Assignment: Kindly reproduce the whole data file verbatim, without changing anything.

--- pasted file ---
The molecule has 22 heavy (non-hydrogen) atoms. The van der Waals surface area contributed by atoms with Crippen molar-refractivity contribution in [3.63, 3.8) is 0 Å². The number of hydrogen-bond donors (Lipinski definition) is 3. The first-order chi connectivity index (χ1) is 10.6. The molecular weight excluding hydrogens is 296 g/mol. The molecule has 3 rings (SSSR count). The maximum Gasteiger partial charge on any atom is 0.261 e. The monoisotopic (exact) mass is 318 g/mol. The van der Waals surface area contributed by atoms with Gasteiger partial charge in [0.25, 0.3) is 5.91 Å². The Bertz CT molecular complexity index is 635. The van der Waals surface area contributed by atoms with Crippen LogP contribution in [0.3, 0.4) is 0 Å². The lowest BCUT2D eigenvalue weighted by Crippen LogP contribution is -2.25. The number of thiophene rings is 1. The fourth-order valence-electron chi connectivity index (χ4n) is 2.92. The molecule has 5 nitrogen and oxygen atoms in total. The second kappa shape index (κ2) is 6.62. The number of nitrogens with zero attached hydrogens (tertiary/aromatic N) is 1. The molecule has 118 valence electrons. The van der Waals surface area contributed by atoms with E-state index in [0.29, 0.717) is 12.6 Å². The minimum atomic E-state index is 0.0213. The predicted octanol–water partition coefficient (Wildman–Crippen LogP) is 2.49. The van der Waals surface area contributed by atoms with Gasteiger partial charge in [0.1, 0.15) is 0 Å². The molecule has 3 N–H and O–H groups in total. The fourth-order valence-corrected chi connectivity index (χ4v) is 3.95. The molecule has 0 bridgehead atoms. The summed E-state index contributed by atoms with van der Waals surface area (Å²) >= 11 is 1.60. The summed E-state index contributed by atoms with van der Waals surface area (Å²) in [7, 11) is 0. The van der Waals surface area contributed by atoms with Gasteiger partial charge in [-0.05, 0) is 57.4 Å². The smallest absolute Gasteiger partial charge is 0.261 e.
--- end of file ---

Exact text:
The molecule has 22 heavy (non-hydrogen) atoms. The van der Waals surface area contributed by atoms with Crippen molar-refractivity contribution in [3.63, 3.8) is 0 Å². The number of hydrogen-bond donors (Lipinski definition) is 3. The first-order chi connectivity index (χ1) is 10.6. The molecular weight excluding hydrogens is 296 g/mol. The molecule has 3 rings (SSSR count). The maximum Gasteiger partial charge on any atom is 0.261 e. The monoisotopic (exact) mass is 318 g/mol. The van der Waals surface area contributed by atoms with Gasteiger partial charge in [0.25, 0.3) is 5.91 Å². The Bertz CT molecular complexity index is 635. The van der Waals surface area contributed by atoms with Crippen LogP contribution in [0.3, 0.4) is 0 Å². The lowest BCUT2D eigenvalue weighted by Crippen LogP contribution is -2.25. The number of thiophene rings is 1. The fourth-order valence-electron chi connectivity index (χ4n) is 2.92. The molecule has 5 nitrogen and oxygen atoms in total. The second kappa shape index (κ2) is 6.62. The number of nitrogens with zero attached hydrogens (tertiary/aromatic N) is 1. The molecule has 118 valence electrons. The van der Waals surface area contributed by atoms with E-state index in [0.29, 0.717) is 12.6 Å². The minimum atomic E-state index is 0.0213. The predicted octanol–water partition coefficient (Wildman–Crippen LogP) is 2.49. The van der Waals surface area contributed by atoms with Gasteiger partial charge in [0.1, 0.15) is 0 Å². The molecule has 3 N–H and O–H groups in total. The fourth-order valence-corrected chi connectivity index (χ4v) is 3.95. The molecule has 0 bridgehead atoms. The summed E-state index contributed by atoms with van der Waals surface area (Å²) >= 11 is 1.60. The summed E-state index contributed by atoms with van der Waals surface area (Å²) in [7, 11) is 0. The van der Waals surface area contributed by atoms with Gasteiger partial charge in [-0.05, 0) is 57.4 Å². The smallest absolute Gasteiger partial charge is 0.261 e.